I saw Misery at the Grand Theatre a couple weeks ago. I was disappointed. I was disappointed with the audience, for one. They thought the whole thing was funny. I was disappointed with the acting. Annie was nutty, not menacing, and considering the stories we've heard recently about people being held against their will (by their fathers, or by a government), that sort of geist should have been easy to muster. I was disappointed with the sound. There were cues that were spoonfeeding the audience, and I was insulted.

But the one thing that confuses my wife the most is that I was disappointed with the set.

The set was amazing. An entire farmhouse that could pivot to move focus to the kitchen, the bedroom, the living room, or the exterior, plus a second-floor staircase that as best I can recall was never used. The bedroom consisted of a bed and bedside table, a chair, a lamp, and some stained wallpaper. The living room was minimalist, the kitchen was kitschy. The stairs were there. Study and superfluous, but there nonetheless.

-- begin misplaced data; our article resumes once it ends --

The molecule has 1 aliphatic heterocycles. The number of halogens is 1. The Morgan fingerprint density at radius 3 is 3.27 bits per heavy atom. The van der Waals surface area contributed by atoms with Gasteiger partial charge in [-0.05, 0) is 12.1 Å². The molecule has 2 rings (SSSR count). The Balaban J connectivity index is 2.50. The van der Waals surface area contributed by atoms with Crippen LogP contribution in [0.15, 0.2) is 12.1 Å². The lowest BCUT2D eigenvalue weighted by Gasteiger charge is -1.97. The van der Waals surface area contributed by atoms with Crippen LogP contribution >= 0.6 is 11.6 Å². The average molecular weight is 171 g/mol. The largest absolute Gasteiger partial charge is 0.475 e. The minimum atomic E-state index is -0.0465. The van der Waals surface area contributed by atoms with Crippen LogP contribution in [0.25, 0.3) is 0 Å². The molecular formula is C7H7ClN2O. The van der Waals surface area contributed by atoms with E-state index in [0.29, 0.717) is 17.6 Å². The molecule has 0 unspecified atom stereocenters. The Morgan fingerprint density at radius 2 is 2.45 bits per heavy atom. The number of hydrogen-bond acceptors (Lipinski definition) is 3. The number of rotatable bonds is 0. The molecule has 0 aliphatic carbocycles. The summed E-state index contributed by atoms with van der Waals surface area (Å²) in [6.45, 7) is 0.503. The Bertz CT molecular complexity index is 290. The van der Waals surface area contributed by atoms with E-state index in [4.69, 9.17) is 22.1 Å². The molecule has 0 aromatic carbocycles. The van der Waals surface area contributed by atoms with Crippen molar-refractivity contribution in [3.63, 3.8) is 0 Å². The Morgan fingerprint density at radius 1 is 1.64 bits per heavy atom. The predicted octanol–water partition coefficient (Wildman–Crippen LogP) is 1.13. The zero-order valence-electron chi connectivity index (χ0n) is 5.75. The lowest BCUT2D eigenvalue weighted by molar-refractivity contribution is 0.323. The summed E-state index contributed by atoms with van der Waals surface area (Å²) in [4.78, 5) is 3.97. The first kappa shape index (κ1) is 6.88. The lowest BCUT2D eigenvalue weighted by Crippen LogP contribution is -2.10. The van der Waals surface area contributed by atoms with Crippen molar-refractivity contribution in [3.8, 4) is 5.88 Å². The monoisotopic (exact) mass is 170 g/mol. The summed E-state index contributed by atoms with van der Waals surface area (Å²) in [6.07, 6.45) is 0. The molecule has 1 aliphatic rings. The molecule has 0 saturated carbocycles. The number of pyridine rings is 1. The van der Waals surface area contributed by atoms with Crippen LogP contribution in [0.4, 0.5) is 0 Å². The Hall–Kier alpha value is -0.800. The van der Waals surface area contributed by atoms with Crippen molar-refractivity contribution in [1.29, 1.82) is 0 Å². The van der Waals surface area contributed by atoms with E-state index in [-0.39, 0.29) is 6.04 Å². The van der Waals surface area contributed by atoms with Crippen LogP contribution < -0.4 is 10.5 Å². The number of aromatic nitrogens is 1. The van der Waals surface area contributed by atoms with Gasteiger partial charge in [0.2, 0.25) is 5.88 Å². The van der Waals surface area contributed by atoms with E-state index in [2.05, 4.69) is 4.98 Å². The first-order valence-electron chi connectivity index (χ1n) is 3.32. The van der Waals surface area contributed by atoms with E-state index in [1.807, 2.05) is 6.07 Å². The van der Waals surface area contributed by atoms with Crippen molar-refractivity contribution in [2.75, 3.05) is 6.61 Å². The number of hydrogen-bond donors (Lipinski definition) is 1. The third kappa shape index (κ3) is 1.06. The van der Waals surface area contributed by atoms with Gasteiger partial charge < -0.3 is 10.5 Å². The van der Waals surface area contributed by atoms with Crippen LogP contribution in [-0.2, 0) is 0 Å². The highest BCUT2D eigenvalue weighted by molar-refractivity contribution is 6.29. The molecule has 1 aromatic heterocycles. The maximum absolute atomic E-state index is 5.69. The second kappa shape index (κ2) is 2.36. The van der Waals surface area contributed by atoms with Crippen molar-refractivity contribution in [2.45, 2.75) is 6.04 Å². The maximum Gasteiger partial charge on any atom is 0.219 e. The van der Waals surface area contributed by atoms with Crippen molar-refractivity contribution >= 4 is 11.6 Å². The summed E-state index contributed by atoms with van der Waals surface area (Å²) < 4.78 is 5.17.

In my opinion, the whole thing was superfluous.

Sure, you need the bedroom, and one other room that Paul explores, but that's it. The stairs, the outside, the living room, the upstairs hallway, the bathroom, and the alcove were all unnecessary. The geography of the house is unimportant, and you don't need to build a house for the audience to know that they're supposed to be imagining a house. We've paid our price, and we're willing to work a little for the experience. The kitchen can have a medicine cabinet (and if I recall correctly, the medicine Paul sought was in the pantry in the novel), and it's not unreasonable to assume that the scrapbook might be in there as well (or near enough to make no difference). What is important is that Paul leaves his cell while the warden is out. Who cares where he actually goes? The set was an unnecessary cost. I can think of ways that money might have been better spent.